"Our site was launched in 1995 and we have a big audience but it was not growing as fast as we would have liked for it to grow.
"We saw trends emerging in the market place and one of which was the need for news organizations to engage with their audience even more.
"The changes had been in planning really for three years but we made a decision about eight months ago to accelerate the process."
He added: "The aim is to create more opportunity for our readers to communicate with us and for our journalist to point to things on the web.
"Essentially our journalists will also become guides to things on the web."
The site has been redeveloped so users will be able to contribute to the site in a variety of ways including submitting comments on story pages, participating in forums on topics of special interest, uploading photos and authoring blogs.
"When you see an opportunity for change you can implement incrementally, which is not going to be noticed, or it can be done a lot quicker. We decided to go ahead and make the changes more quickly.
"We're not, not doing anything that we had done before. All that we have done is to continue offering the content and the services and the tools that we have offered before and layer on top additional social media tools for readers so they can come in and participate."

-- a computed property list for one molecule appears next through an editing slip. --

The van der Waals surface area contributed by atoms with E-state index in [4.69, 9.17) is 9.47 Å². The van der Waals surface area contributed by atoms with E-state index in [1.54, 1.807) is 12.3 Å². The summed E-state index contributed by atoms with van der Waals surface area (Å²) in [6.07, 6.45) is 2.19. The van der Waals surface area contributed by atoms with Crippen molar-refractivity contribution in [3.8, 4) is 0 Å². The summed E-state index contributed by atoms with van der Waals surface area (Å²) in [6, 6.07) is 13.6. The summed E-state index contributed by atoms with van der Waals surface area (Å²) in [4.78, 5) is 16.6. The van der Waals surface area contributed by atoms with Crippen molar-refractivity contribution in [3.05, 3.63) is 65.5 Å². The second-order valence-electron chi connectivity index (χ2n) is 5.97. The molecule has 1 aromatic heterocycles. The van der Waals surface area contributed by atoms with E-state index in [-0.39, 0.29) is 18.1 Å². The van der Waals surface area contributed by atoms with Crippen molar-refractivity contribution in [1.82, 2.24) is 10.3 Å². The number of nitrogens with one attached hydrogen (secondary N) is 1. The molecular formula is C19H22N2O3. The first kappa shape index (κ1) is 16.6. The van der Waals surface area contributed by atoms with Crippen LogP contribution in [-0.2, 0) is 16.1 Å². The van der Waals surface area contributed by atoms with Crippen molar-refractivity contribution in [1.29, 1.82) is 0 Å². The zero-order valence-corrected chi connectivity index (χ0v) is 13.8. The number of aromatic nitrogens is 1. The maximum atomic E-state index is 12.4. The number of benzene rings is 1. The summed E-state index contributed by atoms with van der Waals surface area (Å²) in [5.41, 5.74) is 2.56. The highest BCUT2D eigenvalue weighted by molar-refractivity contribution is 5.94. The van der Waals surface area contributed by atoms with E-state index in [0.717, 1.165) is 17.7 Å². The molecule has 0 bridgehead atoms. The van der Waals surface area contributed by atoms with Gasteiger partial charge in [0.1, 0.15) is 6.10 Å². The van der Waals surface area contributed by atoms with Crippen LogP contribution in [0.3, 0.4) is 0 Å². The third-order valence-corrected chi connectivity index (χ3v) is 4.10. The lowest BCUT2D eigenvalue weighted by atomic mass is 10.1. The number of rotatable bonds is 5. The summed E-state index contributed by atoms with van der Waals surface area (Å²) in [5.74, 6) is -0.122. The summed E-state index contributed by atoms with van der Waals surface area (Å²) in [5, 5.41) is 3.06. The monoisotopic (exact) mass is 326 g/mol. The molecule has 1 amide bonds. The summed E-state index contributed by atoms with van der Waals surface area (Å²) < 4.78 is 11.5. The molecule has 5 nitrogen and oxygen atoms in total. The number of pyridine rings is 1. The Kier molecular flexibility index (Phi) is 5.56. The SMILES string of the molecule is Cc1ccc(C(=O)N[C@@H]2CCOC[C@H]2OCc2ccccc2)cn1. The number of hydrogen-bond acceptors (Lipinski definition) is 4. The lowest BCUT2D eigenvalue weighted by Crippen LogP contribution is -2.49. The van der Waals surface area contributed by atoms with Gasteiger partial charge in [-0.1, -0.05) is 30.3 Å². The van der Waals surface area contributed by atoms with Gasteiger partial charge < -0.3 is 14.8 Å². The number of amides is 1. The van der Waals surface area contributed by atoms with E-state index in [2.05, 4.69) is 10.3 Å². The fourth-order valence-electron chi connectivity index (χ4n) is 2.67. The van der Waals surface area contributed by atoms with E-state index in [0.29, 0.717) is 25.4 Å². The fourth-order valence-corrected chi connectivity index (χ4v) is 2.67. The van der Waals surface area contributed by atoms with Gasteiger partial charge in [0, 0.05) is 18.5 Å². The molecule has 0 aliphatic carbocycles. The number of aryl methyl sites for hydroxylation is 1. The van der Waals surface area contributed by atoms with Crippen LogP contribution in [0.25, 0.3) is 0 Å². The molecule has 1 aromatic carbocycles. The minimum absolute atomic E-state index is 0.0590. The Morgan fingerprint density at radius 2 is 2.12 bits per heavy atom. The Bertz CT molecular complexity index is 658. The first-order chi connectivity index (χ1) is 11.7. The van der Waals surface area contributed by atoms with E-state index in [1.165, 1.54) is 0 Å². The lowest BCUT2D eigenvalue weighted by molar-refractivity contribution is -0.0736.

Registered users can also create their own home pages on the site and filter news to their specific requirements.
During a Q and A session at the OPA Mr Webber claimed that since relaunching last weekend USAToday.com has seen up to 5,000 readers a day registering for the service.
"Every change you make you loose some readers but the net gain should be good . . . we are already seeing significant increase in the time span users spend on the site. After three or for days its really early to say if that will be a lasting impact but we hope it will be."
He added: "There are also RSS aggregator tools so that a user can personalise their page and reach out and get links from other news sources… the web is not a closed shop and nobody can afford to have a walled garden anymore.
"You want to have your content available wherever the audience is and the hope is that they like what they see and they use the links to come back and see more content that we have on our site."
The redesign comes in the year that USA Today is celebrating its 25th year in print, although there is not plan to move to entirely digital publishing platform.
"I'm very bullish on the newspaper as well as the website. As an organisation we want to be platform agnostic. If you are going to be a twenty first century media company then you publishing on the web, in print and mobile. You go where the audience is."
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